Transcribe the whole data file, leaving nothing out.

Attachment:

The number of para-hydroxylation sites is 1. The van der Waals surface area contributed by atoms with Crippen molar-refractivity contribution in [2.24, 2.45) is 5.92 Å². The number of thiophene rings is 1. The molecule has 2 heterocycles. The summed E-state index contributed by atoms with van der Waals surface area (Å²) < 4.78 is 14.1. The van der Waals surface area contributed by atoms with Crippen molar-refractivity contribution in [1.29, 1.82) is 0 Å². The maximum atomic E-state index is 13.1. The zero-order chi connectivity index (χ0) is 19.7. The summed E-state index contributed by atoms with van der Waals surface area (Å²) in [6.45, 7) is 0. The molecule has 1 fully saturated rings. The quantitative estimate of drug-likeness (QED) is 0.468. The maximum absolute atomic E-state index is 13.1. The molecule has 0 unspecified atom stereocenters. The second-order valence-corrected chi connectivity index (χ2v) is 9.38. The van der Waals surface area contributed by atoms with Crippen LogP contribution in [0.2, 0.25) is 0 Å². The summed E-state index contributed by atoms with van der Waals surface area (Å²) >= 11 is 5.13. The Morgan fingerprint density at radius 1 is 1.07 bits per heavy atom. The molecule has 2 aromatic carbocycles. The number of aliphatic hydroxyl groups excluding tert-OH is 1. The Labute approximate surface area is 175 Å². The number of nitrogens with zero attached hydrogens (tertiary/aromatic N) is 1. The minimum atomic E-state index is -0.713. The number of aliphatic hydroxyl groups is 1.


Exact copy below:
The number of para-hydroxylation sites is 1. The van der Waals surface area contributed by atoms with Crippen molar-refractivity contribution in [2.24, 2.45) is 5.92 Å². The number of thiophene rings is 1. The molecule has 2 heterocycles. The summed E-state index contributed by atoms with van der Waals surface area (Å²) < 4.78 is 14.1. The van der Waals surface area contributed by atoms with Crippen molar-refractivity contribution in [1.29, 1.82) is 0 Å². The maximum atomic E-state index is 13.1. The zero-order chi connectivity index (χ0) is 19.7. The summed E-state index contributed by atoms with van der Waals surface area (Å²) in [6.45, 7) is 0. The molecule has 1 fully saturated rings. The quantitative estimate of drug-likeness (QED) is 0.468. The maximum absolute atomic E-state index is 13.1. The molecule has 0 unspecified atom stereocenters. The second-order valence-corrected chi connectivity index (χ2v) is 9.38. The van der Waals surface area contributed by atoms with Crippen LogP contribution in [0.2, 0.25) is 0 Å². The summed E-state index contributed by atoms with van der Waals surface area (Å²) >= 11 is 5.13. The Morgan fingerprint density at radius 1 is 1.07 bits per heavy atom. The molecule has 2 aromatic carbocycles. The number of aliphatic hydroxyl groups excluding tert-OH is 1. The Labute approximate surface area is 175 Å². The number of nitrogens with zero attached hydrogens (tertiary/aromatic N) is 1. The minimum atomic E-state index is -0.713. The number of aliphatic hydroxyl groups is 1.